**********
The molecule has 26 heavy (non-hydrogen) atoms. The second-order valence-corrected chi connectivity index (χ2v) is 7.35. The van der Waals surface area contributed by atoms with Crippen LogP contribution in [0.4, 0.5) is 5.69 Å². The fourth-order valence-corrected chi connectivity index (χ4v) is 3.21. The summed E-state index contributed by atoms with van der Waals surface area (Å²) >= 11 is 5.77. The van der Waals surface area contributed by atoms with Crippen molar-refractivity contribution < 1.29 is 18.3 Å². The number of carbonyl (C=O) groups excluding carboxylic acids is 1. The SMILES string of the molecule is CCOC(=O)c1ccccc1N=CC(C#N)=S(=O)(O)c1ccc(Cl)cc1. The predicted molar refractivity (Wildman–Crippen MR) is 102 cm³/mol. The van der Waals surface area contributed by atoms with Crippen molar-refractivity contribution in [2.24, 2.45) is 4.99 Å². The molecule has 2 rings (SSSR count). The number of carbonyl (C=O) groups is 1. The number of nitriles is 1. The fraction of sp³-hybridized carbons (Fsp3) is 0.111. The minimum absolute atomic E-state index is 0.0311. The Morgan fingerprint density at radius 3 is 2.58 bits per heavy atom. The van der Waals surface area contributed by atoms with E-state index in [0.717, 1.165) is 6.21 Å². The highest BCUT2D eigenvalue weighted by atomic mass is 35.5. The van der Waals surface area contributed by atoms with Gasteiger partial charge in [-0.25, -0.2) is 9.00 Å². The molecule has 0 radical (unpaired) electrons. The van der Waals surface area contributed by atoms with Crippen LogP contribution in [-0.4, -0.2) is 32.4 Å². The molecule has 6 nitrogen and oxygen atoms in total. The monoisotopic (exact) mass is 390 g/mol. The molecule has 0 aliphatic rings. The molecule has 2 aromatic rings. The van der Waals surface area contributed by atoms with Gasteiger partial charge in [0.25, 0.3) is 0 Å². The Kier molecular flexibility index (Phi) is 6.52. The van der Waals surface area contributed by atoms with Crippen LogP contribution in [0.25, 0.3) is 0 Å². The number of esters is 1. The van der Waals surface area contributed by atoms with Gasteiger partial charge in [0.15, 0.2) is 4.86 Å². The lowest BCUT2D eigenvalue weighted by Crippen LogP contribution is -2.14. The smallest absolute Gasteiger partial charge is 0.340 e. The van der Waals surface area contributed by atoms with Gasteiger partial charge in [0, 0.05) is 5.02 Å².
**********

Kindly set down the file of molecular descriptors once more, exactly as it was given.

The molecule has 26 heavy (non-hydrogen) atoms. The second-order valence-corrected chi connectivity index (χ2v) is 7.35. The van der Waals surface area contributed by atoms with Crippen LogP contribution in [0.4, 0.5) is 5.69 Å². The fourth-order valence-corrected chi connectivity index (χ4v) is 3.21. The summed E-state index contributed by atoms with van der Waals surface area (Å²) >= 11 is 5.77. The van der Waals surface area contributed by atoms with Crippen molar-refractivity contribution < 1.29 is 18.3 Å². The number of carbonyl (C=O) groups excluding carboxylic acids is 1. The SMILES string of the molecule is CCOC(=O)c1ccccc1N=CC(C#N)=S(=O)(O)c1ccc(Cl)cc1. The predicted molar refractivity (Wildman–Crippen MR) is 102 cm³/mol. The van der Waals surface area contributed by atoms with Crippen molar-refractivity contribution in [2.24, 2.45) is 4.99 Å². The molecule has 2 rings (SSSR count). The number of carbonyl (C=O) groups is 1. The number of nitriles is 1. The fraction of sp³-hybridized carbons (Fsp3) is 0.111. The minimum absolute atomic E-state index is 0.0311. The Morgan fingerprint density at radius 3 is 2.58 bits per heavy atom. The van der Waals surface area contributed by atoms with E-state index in [0.717, 1.165) is 6.21 Å². The highest BCUT2D eigenvalue weighted by atomic mass is 35.5. The van der Waals surface area contributed by atoms with Gasteiger partial charge in [-0.25, -0.2) is 9.00 Å². The molecule has 0 radical (unpaired) electrons. The van der Waals surface area contributed by atoms with Crippen LogP contribution in [-0.4, -0.2) is 32.4 Å². The molecule has 6 nitrogen and oxygen atoms in total. The monoisotopic (exact) mass is 390 g/mol. The molecule has 0 aliphatic rings. The molecule has 2 aromatic rings. The van der Waals surface area contributed by atoms with Gasteiger partial charge in [0.25, 0.3) is 0 Å². The Kier molecular flexibility index (Phi) is 6.52. The van der Waals surface area contributed by atoms with Crippen LogP contribution in [0.25, 0.3) is 0 Å². The number of esters is 1. The van der Waals surface area contributed by atoms with Gasteiger partial charge in [0.15, 0.2) is 4.86 Å². The lowest BCUT2D eigenvalue weighted by Crippen LogP contribution is -2.14. The smallest absolute Gasteiger partial charge is 0.340 e. The van der Waals surface area contributed by atoms with Gasteiger partial charge in [0, 0.05) is 5.02 Å².